Full article.


Science on the Run: What Are We Without Our Feet?

IMG_0628

Linking current research to running

By Nikki Reiter

Being injured sucks. I recently hit a setback to my post-maternity training due to some ‘stop-me-dead-in-my-tracks’ arch pain. From this stems a reminder for ‘prehab, prehab, prehab!’ This personal incident comes along with an aptly timed publication about a new paradigm concerning foot health – the ‘foot core system.’

While we traditionally associate our ‘core’ with our pelvic region (and all the muscles that insert into it), this new publication highlights that the foot also has its own core, comprising of ‘intrinsic muscles’ (meaning the muscles fully contained within the foot) that are largely ignored when it comes to the typical muscles we associate with running.

Read the rest of this entry »


Getting My BQ

TJB

Tim Jones, Jack Daniels and Brian Rosetti at the VDOT Clinic

VDOT O2 aficionado, Tim Jones, shares his BQ success story while following a custom plan from Dr. Jack Daniels on our training calendar. He includes a review of the app and interview with our founder, Brian Rosetti.

Read the rest of this entry »


Science on the Run: All Is Good In Moderation

Linking current research to runningUntitled

By Nikki Reiter

You often hear that it’s important to warm up for a variety of reasons surrounding injury prevention and optimal performance. Have you ever wondered if your warmup is helping or hindering your performance?  Are you doing too much that you’re wasting valuable energy? Or too little that you haven’t warmed up enough?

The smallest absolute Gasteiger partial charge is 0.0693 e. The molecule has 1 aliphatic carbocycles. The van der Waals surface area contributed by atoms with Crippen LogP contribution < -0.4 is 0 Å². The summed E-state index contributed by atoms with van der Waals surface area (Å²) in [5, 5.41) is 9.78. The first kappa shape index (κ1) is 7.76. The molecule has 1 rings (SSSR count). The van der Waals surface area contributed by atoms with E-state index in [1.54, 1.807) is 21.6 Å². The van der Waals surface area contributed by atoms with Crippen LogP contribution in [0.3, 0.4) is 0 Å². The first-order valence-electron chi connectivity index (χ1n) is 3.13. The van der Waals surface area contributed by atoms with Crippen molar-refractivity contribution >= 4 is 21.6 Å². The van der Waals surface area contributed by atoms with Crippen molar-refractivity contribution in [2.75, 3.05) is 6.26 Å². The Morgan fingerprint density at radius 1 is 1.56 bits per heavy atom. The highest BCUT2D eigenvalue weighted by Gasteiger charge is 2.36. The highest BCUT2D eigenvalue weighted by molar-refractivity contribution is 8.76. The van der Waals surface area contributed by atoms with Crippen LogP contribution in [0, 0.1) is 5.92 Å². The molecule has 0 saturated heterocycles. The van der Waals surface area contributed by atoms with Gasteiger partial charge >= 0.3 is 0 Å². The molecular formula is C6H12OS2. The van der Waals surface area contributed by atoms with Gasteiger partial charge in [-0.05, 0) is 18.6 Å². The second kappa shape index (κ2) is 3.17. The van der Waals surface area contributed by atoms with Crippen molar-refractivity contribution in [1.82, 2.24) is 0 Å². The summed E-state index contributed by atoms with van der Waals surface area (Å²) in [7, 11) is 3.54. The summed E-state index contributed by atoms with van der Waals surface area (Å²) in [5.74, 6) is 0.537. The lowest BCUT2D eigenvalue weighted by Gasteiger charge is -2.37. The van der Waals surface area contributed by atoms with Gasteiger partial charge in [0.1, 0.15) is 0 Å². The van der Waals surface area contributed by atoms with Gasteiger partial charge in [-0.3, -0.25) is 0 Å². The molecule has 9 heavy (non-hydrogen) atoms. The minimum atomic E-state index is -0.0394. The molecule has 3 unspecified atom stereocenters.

Read the rest of this entry »


Proper Form Reminders While Running With A Stroller

2486600382

Linking current research to running

By Nikki Reiter

I’ve been doing daily runs lately with my baby in the jogging stroller. I can say that these runs sure do make me appreciate the days when I get to go solo. Don’t get me wrong, I love hearing my baby sing and chat along in her very own language with the rumbling of the stroller. However, as a biomechanist, I’m plagued with always thinking about my form – and subsequently how it changes with the stroller.

Read the rest of this entry »


Official VDOT Calculator Now Available On iPhones

VDOT-logo (2)

The iPhone version of the Official VDOT Running Calculator is now available for download (FREE) in the app store. This follows our first mobile release on Android earlier this year.

We worked hard to keep the design simple and crisp but at the same time we wanted the functionality to serve many needs for runners and coaches. For instance, our calculator’s main use case is to calculate your VDOT to help determine training paces and equivalent performances. But you can also use it simply to calculate race paces, determine how much distance you covered by entering pace and time or determine how long a run is by entering time and pace.

Let’s dig in to our main use case – calculating your VDOT!

Read the rest of this entry »